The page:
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Tennis Reads for the Off-Season

While tennis sure is a year-round activity for the serious tennis-heads of the group, if you find yourself a victim to the winter weather, or perhaps you haven’t come to realise yet that you in fact do have the athletic proclivities required for the most beautiful sport of all, consider reconnecting with some tennis-based reading for the off-season. Be it a deep dive into a tennis memoir, a glossy A4 spread of images for a fix of visually gifted players wearing overly hugging sports shorts, or a (slightly) juicy novel. Find an indoor spot where you won’t lose sensation in your fingertips and call it ‘pre-season mental training’. Here, 5 of our recommendations to read during the Winter of 2023.

The Inner Game of Tennis By W. Timothy Gallwey

Like having a catch-up with a wise mentor who just happens to be fervent about tennis. It's not just about forehands and backhands; it's a journey into self-awareness, focus, and the art of letting go of self-doubt. In the book that Palmes friend and tennis coach Simon Hegelund describes as his bible, Gallwey proposes that tennis is composed of two distinct games. There’s the outer game, which is the mechanical part—how you hold the racket, how you keep your arm level on your backhand, and so on. But what he really indulges in, is the inner game, where your opponent is not the person on the other side of the net, the inner game “is played against such obstacles as lapses in concentration, nervousness, self-doubt, and self-condemnation. In short, it is played to overcome all habits of mind which inhibit excellence in performance.,” he writes.

41-Love By Scarlett Thomas

Imagine a blend of witty laughs, resonating characters, and a plot that keeps you hooked like a catchy tune. The book is an unconventional sports memoir based on writer Scarlett Thomas’ midlife crisis where she finds herself addicted to the competition of the sport, and she worries about how tennis is impacting her mental health, all the while desperately avoiding the pressure of growing up and the demands of life when you reach the forties.Thomas serves up a platter of tennis, friendship, and a dash of mystery that makes this book a page-turner. It's not just about scoring points on the court; it's about the humorous escapades and her confessions of just how far she’s willing to go to secure a win.

Bagel Magazine

Bagel really tugs at the best of everything, that is, if you’re a) at least a little bit interested in tennis, and b) into things that look graphically exhilarating. With a mix of very nerdy tennis pieces, local grassroots communities, culture and style, alongside big interviews and enticing visual layouts. Pick up Bagel when you need something easy to distract your mind for a little while. The magazine aims to reflect how tennis’s role in popular culture has shifted, in an unprecedented era where dominance from Federer, Nadal, Djokovic and Williams is coming to a gradual end with a new generation of players taking it upon themselves to stamp their authority on the game. Bagel tells us all about the toughest kits on the market while fucking up tennis culture in a progressive, forward-thinking way.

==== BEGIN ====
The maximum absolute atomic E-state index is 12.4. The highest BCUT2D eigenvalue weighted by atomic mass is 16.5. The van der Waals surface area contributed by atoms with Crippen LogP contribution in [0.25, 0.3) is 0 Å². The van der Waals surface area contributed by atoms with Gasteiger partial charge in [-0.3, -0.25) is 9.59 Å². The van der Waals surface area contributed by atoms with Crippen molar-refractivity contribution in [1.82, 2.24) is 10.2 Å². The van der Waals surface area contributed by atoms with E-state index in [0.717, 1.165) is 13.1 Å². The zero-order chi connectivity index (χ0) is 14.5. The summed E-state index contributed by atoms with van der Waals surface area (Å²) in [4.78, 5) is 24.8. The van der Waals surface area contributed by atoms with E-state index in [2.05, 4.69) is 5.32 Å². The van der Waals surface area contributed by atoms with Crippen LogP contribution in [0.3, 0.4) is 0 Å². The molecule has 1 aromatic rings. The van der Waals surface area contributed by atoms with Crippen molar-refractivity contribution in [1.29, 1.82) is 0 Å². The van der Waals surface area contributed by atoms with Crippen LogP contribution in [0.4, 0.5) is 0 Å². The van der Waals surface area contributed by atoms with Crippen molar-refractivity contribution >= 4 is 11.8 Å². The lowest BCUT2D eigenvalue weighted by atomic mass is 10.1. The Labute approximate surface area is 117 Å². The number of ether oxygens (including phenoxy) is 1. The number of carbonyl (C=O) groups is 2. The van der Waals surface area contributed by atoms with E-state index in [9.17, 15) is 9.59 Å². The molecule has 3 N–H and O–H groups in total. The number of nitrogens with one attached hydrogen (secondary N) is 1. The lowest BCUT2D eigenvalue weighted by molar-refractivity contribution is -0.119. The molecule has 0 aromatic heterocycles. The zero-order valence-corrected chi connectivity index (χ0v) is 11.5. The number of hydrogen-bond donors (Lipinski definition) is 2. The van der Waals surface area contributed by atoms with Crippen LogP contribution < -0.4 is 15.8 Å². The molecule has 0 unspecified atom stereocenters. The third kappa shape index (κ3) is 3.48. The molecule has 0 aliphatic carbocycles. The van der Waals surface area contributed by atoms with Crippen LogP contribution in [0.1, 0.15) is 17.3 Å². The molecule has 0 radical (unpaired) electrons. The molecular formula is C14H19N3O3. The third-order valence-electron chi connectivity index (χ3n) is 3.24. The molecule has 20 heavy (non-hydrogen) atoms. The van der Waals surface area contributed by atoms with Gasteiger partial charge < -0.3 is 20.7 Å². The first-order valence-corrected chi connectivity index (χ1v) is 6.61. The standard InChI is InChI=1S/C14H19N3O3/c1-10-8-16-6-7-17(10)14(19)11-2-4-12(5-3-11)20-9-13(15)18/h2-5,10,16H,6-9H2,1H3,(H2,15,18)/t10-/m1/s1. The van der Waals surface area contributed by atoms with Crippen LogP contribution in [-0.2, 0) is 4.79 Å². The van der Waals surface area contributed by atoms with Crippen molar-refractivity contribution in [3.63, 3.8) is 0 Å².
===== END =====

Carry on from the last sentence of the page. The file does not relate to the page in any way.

Follow Bagel Magazine here.

Open By Andre Aggasi

Agassi's candid tale transcends the game, delving into the highs and lows of fame, his uncomfortable relationship with his own reputation, family, and self-discovery, as he grew to resent the game which built him. It's an open, yet deeply-personal, invitation to understand the man behind the champion, complete with victories, vulnerabilities, and a generous sprinkle of humour. It is intense, reassuring, transparent, invasive, supportive, haunting, and spectacular. All of the above, all at once. A moving read and undoubtably appropriate for the lesser of the tennis fanatics.

All In By Billie Jean King

Hers is the story of a pathbreaking feminist, a world-class athlete, and an indomitable spirit whose impact has gone beyond even her achievements in sports. King describes her life’s journey in intimate detail – things she could never share when she most needed to. Her experiences act as an upsetting yet rewarding reminder of how society has changed since King’s prime era in the 60’s. She offers insights and advice on leadership, business, activism, sports, politics, marriage equality, parenting, sexuality and love.

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